While reunions in 2006 and 2008 (and the existence of this film) prove that interest in A Tribe Called Quest has waned little, the lack of a new album has to leave fans with the feeling they are witnessing a reenactment and not the making of history itself.
Beats hopefully notes that A Tribe Called Quest still has one album left to fulfill its original contract. As a dismissive neophyte to the importance of the group, its era and the quality of their work, Beats, Rhymes and Life's success is measured in the fact that even this metalhead wants to hear to it.
Rapaport created a fan.
The '70s Were a Weird Time
The sexual revolution born out of the free-love movement scattered gender mores to the wind. Vietnam disaffected a generation brought up to believe that war was only just when necessary. And Noam Chomsky got into an inadvertent dick fight with a Columbia researcher named Herbert Terrace over whether or not chimps could be trained to understand and use language as humans do.
The BBC/HBO co-production Project Nim documents the strange, Sisyphean experiment on a young chimpanzee named Nim Chimpsky. Taken from his mother's arms at birth from an Oklahoma primate research facility, Nim is placed with a family of quasi-hippie academics, Wer and Stephanie LaFarge (Wer is a poet while Stephanie is a researcher). Stephanie had been selected by Columbia University Professor Herbert Terrace to raise Nim as if he were a human -- she follows through in stunning fashion, going so far as to breast feed -- and attempt to raise a cognitive animal that can communicate with humans.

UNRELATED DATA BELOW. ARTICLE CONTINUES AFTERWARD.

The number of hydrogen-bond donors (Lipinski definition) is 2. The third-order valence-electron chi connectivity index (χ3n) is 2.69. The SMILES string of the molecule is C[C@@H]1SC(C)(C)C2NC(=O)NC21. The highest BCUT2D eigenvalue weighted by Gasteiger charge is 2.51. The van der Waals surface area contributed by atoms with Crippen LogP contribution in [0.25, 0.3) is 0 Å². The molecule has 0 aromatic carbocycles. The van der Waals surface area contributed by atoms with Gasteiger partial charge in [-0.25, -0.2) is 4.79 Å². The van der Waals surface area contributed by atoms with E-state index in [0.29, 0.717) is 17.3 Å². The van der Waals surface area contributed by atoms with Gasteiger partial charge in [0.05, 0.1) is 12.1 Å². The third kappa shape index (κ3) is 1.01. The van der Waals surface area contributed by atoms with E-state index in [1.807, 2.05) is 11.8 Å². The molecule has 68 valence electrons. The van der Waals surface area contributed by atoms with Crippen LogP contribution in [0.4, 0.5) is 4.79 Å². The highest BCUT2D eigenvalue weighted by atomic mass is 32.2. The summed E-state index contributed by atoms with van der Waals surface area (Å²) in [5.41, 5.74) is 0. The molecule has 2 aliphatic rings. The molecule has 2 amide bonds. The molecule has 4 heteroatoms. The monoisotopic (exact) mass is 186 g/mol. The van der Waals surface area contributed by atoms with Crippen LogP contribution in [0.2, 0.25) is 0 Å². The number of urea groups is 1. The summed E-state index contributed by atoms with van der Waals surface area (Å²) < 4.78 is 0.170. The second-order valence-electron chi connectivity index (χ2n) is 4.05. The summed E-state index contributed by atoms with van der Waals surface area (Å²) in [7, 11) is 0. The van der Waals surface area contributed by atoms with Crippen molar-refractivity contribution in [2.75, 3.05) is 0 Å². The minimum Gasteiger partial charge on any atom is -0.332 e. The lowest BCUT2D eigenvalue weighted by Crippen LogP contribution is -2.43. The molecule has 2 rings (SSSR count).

Stephanie LaFarge soon leaves Wer behind to pursue research with Nim under the tutelage, both academic and sexual, of Herb Terrace who eventually moves the whole operation to an upstate New York mansion and hit upon the idea of teaching Nim American Sign Language (ASL). One by one Nim learns different signs and amazingly retains them, seemingly able to communicate his desires and thoughts to his human friends. Who proceed to get him stoned.
It's tempting to want to bridge the divide of animal and human sentience. Who hasn't looked at an ape, seen the soul in their eyes and wondered how they perceive the world? If Gorillas in the Mist taught us anything it's that they are so like us. Except that they aren't us.
What Noam Chomsky argued, that humans are the only species that can use language, and the bizarre, sometimes heart-breaking "experiment" Terrace thought up to refute it, are the joy and tragedy of Project Nim.
From the moment Nim is pulled from his distraught mothers arms he becomes the pawn of the misguided Terrace, who applies no real methodology to his experiments. After five years of unscientific method, he realizes his folly. While Nim learns up to 125 signs, there's never any indication that Nim uses them to form actual sentences. For his efforts, Nim is unceremoniously shipped back to Oklahoma by the hammy Terrace, sending him into a spiral of depression.
Conversely, Nim was clearly enriched by his human handlers, particularly researcher Bob Ingersoll (doubling as Nim's stoner buddy) who is equally enamored of his simian friend. The idyllic nature of their surroundings and the tactile nature of their relationship lend themselves to a more connected way of living between two species. While Nim was robbed of a natural existence in the wild and amongst his kind, Nim's relationship with Ingersoll -- and many of his peers -- takes on a uniqueness that nearly justifies his captivity.
Directed James Marsh (Man on a Wire) Project Nim is culled from copious archival footage, stills and new interviews with the scientists who knew him best. Marsh directs the proceedings sharply, with a clean visual design to contrast the 40 year old, 8mm footage and photos shot by Terrace and his team, crafting a compelling story that sparks the imagination as much as it tugs the heart-strings.
Touching, weird, sad and funny are all signs that Project Nim is a wonderfully made document; one that says as much about human nature as it does animal logic.